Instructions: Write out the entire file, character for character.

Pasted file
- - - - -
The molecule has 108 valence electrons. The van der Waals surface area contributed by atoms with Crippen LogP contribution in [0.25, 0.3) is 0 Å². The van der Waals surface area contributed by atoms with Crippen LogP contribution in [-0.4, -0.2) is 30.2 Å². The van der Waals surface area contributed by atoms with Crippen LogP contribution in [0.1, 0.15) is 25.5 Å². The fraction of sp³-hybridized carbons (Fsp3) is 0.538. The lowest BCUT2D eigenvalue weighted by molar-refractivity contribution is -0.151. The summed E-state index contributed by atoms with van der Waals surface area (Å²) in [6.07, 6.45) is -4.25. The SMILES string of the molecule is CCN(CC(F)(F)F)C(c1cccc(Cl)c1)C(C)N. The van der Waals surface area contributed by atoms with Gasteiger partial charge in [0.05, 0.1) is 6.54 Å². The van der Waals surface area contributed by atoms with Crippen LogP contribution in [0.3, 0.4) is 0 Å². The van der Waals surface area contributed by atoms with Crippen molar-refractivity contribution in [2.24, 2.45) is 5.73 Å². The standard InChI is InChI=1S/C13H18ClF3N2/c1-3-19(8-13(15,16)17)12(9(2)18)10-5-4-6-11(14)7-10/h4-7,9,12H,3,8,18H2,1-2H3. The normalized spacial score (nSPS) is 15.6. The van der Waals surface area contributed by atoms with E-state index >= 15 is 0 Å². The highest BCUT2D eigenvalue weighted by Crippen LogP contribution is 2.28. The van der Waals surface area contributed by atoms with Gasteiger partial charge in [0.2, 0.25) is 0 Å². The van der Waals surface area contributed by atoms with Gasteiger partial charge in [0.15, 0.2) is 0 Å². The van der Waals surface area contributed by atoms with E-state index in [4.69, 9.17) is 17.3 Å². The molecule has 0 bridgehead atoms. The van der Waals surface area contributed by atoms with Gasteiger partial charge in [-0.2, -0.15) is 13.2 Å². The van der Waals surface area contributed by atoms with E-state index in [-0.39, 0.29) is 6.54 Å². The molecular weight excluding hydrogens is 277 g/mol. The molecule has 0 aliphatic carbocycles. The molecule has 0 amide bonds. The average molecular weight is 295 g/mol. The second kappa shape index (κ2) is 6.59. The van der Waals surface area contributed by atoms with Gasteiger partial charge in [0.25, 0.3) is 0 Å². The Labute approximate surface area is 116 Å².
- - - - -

The molecule has 108 valence electrons. The van der Waals surface area contributed by atoms with Crippen LogP contribution in [0.25, 0.3) is 0 Å². The van der Waals surface area contributed by atoms with Crippen LogP contribution in [-0.4, -0.2) is 30.2 Å². The van der Waals surface area contributed by atoms with Crippen LogP contribution in [0.1, 0.15) is 25.5 Å². The fraction of sp³-hybridized carbons (Fsp3) is 0.538. The lowest BCUT2D eigenvalue weighted by molar-refractivity contribution is -0.151. The summed E-state index contributed by atoms with van der Waals surface area (Å²) in [6.07, 6.45) is -4.25. The SMILES string of the molecule is CCN(CC(F)(F)F)C(c1cccc(Cl)c1)C(C)N. The van der Waals surface area contributed by atoms with Gasteiger partial charge in [0.05, 0.1) is 6.54 Å². The van der Waals surface area contributed by atoms with Crippen LogP contribution in [0.3, 0.4) is 0 Å². The van der Waals surface area contributed by atoms with Crippen molar-refractivity contribution in [2.24, 2.45) is 5.73 Å². The standard InChI is InChI=1S/C13H18ClF3N2/c1-3-19(8-13(15,16)17)12(9(2)18)10-5-4-6-11(14)7-10/h4-7,9,12H,3,8,18H2,1-2H3. The normalized spacial score (nSPS) is 15.6. The van der Waals surface area contributed by atoms with E-state index >= 15 is 0 Å². The highest BCUT2D eigenvalue weighted by Crippen LogP contribution is 2.28. The van der Waals surface area contributed by atoms with Gasteiger partial charge in [0.2, 0.25) is 0 Å². The van der Waals surface area contributed by atoms with Gasteiger partial charge in [0.15, 0.2) is 0 Å². The van der Waals surface area contributed by atoms with E-state index in [4.69, 9.17) is 17.3 Å². The molecule has 0 bridgehead atoms. The van der Waals surface area contributed by atoms with Gasteiger partial charge in [-0.2, -0.15) is 13.2 Å². The van der Waals surface area contributed by atoms with E-state index in [-0.39, 0.29) is 6.54 Å². The molecular weight excluding hydrogens is 277 g/mol. The molecule has 0 aliphatic carbocycles. The molecule has 0 amide bonds. The average molecular weight is 295 g/mol. The second kappa shape index (κ2) is 6.59. The van der Waals surface area contributed by atoms with Gasteiger partial charge in [0.25, 0.3) is 0 Å². The Labute approximate surface area is 116 Å².